And, yes, this is a plug to latch onto Kevin's Thriller Bundle. I've a book in it--Pockets of Darkness--which has gore and STORY in it. Donald J. Bingle has his excellent Forced Conversion in it too. Yeah, this is a plug so I can sell books. I'm a full-time writer, I make a living by selling books. But it's also an offering of good thrillers. I don't recommend bad books. I will never recommend a bad book. I used to recommend The Walking Dead to my friends. But I don't do that anymore.

The thrill is gone from The Walking Dead. But the thrill is here courtesy of Kevin J. Anderson. Here's the link to that Thriller Bundle.

Find The Dead of Winter, my new mystery, on Amazon here. 

And my Amazon author page here.  

My personal webpage is at www.jeanrabe.com

I have a newsletter filled with tidbits about my upcoming books, reviews of things I’m reading, and writing advice. You can subscribe here. SUBSCRIBE


Thursday, October 13, 2016

Sex Made the Difference

...or rather changing the sex of the main character did.

When I wrote Pockets of Darkness, the main character was Gavin, an Irish thief with a teenage son dropped on his doorstep. Gavin was smug and cocky and didn't suffer the failings of his subordinates.

I sent the book to my friend Lucienne Diver, of the Knight Agency, and she emailed me that the book didn't feel right, but that she thought it would sing with a female lead instead.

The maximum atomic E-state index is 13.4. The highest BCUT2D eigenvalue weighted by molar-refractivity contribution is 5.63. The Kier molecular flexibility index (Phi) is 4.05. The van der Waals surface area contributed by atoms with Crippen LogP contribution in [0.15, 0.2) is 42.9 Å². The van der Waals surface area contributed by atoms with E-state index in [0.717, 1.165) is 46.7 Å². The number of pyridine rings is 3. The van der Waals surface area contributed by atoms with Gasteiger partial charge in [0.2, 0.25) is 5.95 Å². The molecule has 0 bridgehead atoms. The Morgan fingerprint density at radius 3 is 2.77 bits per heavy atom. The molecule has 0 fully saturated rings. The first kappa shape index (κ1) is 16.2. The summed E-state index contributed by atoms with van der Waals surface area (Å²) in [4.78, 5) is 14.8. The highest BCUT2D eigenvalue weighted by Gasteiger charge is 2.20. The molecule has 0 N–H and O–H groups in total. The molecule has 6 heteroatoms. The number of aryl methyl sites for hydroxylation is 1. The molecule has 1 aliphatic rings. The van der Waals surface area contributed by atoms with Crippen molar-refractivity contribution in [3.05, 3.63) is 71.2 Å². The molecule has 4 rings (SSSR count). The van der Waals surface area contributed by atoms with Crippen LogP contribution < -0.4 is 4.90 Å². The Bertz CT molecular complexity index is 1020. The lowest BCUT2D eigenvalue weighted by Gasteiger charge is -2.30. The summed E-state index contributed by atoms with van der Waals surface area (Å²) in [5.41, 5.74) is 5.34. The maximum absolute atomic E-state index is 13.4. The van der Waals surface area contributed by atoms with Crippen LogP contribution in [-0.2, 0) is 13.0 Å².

Gavin became Bridget. The ex-wife became an ex-husband. The teenage son stayed the same. And the mother-in-law...I left her a witch.

Lucienne was right. The book felt much better. Bridget was a far better character than Gavin, and it was both delightful and onerous changing the lead's sex through the entire manuscript...and then double and triple checking to make sure all the he and she references were correct.

I really really really like Bridget. And I'm hoping you will too.

She's tough and driven, born in NYC and raised by the streets, a former gang member who used to sneak into a boxing club late at night to hone her physical skills. She's complex...and vulnerable. Gavin wasn't near so amazing as Bridget, not as deep, and not near as elegant. And when she "lays down the law" on the members of her thieving band, it is more serious and frightening than when Gavin tried to do the same thing.

Bridget is AWESOME and bad-ass.

I picked NYC because I like to watch cop shows set there, and thrillers. It is a big, bad city with lots of shadows and secret places. My NYC friends helped...providing blueprints of buildings, detailing what corner bodegas had to offer at 3 a.m., and pointing out which subway stops to stay away from late at night. Naturally, I sent Bridget to the scary parts of the subway. Bridget loves the subway. She's one of those "Yea though I ride through the tunnel of the shadow of death, I will fear no evil because I am worse than whatever else might be down here."

I settled on Pockets of Darkness for the title 'cause I figured everyone has pockets of darkness in their souls, places where we put all the unfortunate things we've done and experienced. Bridget has a lot of those pockets.

Bridget--and Lucienne--made me rethink some of the other books I was plotting. I've a novel releasing November 1, The Dead of Winter. The protagonist is a woman, and a decorated Army veteran. She fits the story better than a male character would have...though the secondary characters in her life are all men. She's a bit bad-ass, too, but isn't dark and scary like Bridget.